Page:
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TMCNet:  Implementing Biometric-Based Systems - Researchers Challenge Electronic Voting [column]

[June 18, 2014]

Implementing Biometric-Based Systems - Researchers Challenge Electronic Voting [column]

(AllAfrica Via Acquire Media NewsEdge) In line with last week's article "Implementing Biometrics based Systems: Electronic Voting Selection Criteria", we continue our focus on electronic voting, known as e-voting, to be held in Namibia. In addition, the Biometric Research Laboratory, BRL, at Namibia Biometric System will answer some of the questions received in last week's article.


Although e-voting machines posses numerous benefits such as: Voter Identification Possibilities: Improved mechanisms for voter identification by using biometric recognition systems such as automated fingerprint identification systems. This significantly reduces voter registration fraud and ensures that the person voting is the person on the voter registrar.

Increased Speed of Voting: E-voting technology may lead to a faster voting process as there are fewer steps. There would be no ballot issued to the voter and no need to fold and place the ballot in the ballot box afterwards.

However, researcher at BRL and worldwide have been keen to get access to e-voting machine and independently assess the merits of the machines. Researchers at BRL would like to highlight some of the latest findings on e-voting machines conducted by researchers from the University of Michigan.

Recently in May 2014, researchers at the University of Michigan said they have developed a technique to hack into the Indian electronic voting machines. University of Michigan researchers were able to change results by sending text messages from a mobile. We refer interested readers to the article http://thevotingnews.com/tag/alex-halderman/ Similarly in 2010, Researchers such as Professor J. Alex Halderman at Michigan University and his colleagues published a conference paper title "Security Analysis of India's Electronic Voting Machines" in the 17th ACM Conference on Computer and Communications Security (CCS '10). The researcher had concluded that the machines "are vulnerable to serious attacks that can alter election results and violate the secrecy of the ballot." The same paper had outlined that Namibia was one of the countries considering the use of e-voting from India. We refer interested readers to the article http://indiaevm.org/evm_tr2010-jul29.pdf.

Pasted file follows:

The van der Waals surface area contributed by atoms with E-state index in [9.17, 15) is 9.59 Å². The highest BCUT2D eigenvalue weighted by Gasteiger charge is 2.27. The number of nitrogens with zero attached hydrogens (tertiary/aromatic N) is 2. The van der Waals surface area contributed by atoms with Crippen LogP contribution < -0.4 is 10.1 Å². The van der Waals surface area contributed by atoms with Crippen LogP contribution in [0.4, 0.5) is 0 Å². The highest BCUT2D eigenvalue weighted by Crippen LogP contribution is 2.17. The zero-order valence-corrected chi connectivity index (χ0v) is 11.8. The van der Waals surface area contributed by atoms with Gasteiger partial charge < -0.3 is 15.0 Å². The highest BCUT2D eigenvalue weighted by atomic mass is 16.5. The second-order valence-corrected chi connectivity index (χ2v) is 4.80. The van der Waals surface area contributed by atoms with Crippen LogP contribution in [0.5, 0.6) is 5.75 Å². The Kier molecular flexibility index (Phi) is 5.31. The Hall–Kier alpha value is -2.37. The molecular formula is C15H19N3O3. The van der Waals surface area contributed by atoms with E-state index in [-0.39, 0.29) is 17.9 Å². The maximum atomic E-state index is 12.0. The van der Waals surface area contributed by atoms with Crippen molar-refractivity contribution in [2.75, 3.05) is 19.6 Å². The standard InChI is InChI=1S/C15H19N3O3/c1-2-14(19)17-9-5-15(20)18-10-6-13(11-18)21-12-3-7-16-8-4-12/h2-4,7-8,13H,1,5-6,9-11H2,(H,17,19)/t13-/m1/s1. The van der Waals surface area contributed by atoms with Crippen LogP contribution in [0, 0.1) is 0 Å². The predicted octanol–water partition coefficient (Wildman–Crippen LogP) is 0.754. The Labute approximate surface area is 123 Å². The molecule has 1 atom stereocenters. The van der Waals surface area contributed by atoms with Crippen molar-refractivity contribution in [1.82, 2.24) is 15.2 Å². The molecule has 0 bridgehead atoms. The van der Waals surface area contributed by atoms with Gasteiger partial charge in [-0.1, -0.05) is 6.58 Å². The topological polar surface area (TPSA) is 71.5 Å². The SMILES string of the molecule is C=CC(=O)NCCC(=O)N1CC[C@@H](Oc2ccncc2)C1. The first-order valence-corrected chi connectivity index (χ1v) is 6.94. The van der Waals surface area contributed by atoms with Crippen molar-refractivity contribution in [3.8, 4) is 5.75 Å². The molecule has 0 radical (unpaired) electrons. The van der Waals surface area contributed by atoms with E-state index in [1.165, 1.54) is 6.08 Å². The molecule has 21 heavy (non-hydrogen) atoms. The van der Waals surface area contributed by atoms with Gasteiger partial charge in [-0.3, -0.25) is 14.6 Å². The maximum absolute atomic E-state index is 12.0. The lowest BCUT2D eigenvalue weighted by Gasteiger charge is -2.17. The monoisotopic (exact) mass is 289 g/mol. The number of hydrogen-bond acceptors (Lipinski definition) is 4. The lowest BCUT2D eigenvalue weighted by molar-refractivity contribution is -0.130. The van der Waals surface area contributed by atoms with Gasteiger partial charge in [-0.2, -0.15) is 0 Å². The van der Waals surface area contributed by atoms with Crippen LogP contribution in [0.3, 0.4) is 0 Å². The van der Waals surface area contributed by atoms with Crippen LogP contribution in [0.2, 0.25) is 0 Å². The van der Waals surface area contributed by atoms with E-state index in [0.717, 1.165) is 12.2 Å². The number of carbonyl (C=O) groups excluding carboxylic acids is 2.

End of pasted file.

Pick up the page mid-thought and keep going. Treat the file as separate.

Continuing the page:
Researchers from the BRL continue to highlight the vital need for consultation and the need to understand both the benefits and weaknesses of the e-voting technology as this would result in better implementation and usage of the machines. In addition, Dr. Mohammad A. Dabbah who graduated from Newcastle University and now a senior researcher at BRL and with Toshiba Medical Visualization Systems (Europe) Ltd highlights essential points on biometrics recognition in his book titled "Secure Biometric Face Recognition: A Case Study for Non-Reversible and Cancellable Biometric Transforms".More information on the implementation of biometrics based solutions can be requested from risco. mutelo@namibiabiometricsystems.com.

Dr Risco Mutelo is a Namibian who currently works for the Bank of America stationed in London where he studied Biometrics Engineering at New Castle University in the United Kingdom.

Copyright New Era. Distributed by AllAfrica Global Media (allAfrica.com).

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